One of the biggest headaches in employing people is getting HR policies right. If you fail to have basic documentation in place, even in very small companies, it can cause untold hassles, headaches and much worse. So why take the risk?
Save time and money by using our ready made free policy template in your business. This policy has been written by experienced HR professionals and is updated regularly to take into account changes in UK employment legislation. It’s as simple as downloading this document and letting your employees know about it.
Long-term sickness absence policy
The organisation aims to encourage all its employees to maximise their attendance at work. It is recognised, however, that a certain level of sickness absence is inevitable. It is the organisation’s policy to support employees who are genuinely sick and unable to come to work.
Long-term absence is regarded as continuous absence due to illness or injury of one month or more or, where there is no foreseeable return to work. Careful recording and monitoring by managers is essential to enable early proactive interventions.
As part of this policy, employees will (subject to a limited number of exceptions) continue to be paid full or part salary for defined periods of time while absent, provided that they comply with the organisation’s rules on notification and the provision of ongoing medical evidence.
[The organisation retains the services of an occupational doctor. Employees may be requested by their manager to consent to be examined by the occupational doctor (at the organisation’s expense) and to agree to allow the doctor to provide a medical report to the organisation. The terms of all employees’ contracts are that they must give such consent when reasonably asked to do so by the organisation.]
Employees may be requested by their manager to consent to be examined by a doctor and to agree to allow the doctor to provide a medical report to the organisation. The terms of all employees’ contracts are that they must give such consent when reasonably asked to do so by the organisation.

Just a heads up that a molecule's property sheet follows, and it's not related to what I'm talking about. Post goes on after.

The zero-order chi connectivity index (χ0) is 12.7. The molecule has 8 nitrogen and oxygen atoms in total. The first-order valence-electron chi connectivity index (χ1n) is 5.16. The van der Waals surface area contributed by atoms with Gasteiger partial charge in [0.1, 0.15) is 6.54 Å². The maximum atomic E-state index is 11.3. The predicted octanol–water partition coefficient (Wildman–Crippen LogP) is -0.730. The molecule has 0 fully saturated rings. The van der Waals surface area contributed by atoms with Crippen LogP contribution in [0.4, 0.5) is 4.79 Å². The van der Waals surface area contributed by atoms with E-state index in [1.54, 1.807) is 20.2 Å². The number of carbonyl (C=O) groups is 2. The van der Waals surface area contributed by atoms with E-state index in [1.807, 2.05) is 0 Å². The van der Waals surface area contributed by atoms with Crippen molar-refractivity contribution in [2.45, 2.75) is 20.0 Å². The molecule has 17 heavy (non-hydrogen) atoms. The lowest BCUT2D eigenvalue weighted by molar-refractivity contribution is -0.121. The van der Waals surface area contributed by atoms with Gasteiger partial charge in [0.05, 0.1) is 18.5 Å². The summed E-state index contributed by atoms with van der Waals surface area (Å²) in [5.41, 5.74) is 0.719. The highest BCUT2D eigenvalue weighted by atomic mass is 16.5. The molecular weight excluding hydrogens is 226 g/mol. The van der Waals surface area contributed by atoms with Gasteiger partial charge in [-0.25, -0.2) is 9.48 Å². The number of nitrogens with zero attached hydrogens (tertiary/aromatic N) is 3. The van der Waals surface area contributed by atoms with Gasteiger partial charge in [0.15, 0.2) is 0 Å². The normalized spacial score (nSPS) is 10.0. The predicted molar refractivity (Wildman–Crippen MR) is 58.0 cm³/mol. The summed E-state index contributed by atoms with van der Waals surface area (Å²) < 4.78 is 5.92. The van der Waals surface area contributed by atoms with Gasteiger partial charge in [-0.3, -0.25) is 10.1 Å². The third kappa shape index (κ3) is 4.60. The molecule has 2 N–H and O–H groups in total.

Naturally, the Organisation will be sympathetic when the employee is ill or injured but the employee should appreciate that if they are continually off work through ill-health or injured for an extended period, it will not be possible for the situation to continue indefinitely, and the employee’s employment may be formally reviewed which could result in it being terminated.
The organisation will not consider terminating the employment of an employee who is absent from work due to genuine sickness or injury during the first [one month/three months/six months/year/two years] of absence. Thereafter, the position will be reviewed periodically and ultimately it may become necessary from a business perspective to consider termination of employment. In these circumstances, the organisation will:
● review the employee’s absence record to assess whether or not it is sufficient to justify dismissal;
● consult the employee;
● obtain up-to-date medical advice;
● advise the employee in writing as soon as it is established that termination of employment has become a possibility;
● meet with the employee to discuss the options and consider the employee’s views on continuing employment;
● review if there are any other jobs that the employee could do prior to taking any decision on whether or not to dismiss;
● allow a right of appeal against any decision to dismiss the employee on grounds of long-term ill health; and
● arrange a further meeting with the employee to determine any appeal;
● following this meeting, inform the employee of its final decision; and
● act reasonably towards the employee at all times.
Where a return to work does prove possible, the Organisation may require that the employee’s fitness to return is confirmed by a medical practitioner of the Organisation’s choice.
Disclaimer: The recommendations should only be used as guidelines. Please only select the portions that apply to your company. Neither the author nor joinair.com will assume legal liability for the accuracy, completeness, or usefulness of any information provided in whole or in part within this article.
This template is ready to be tailored to your company’s needs and should be considered a starting point for setting up your employment policies. Sections in [brackets] should be edited appropriately.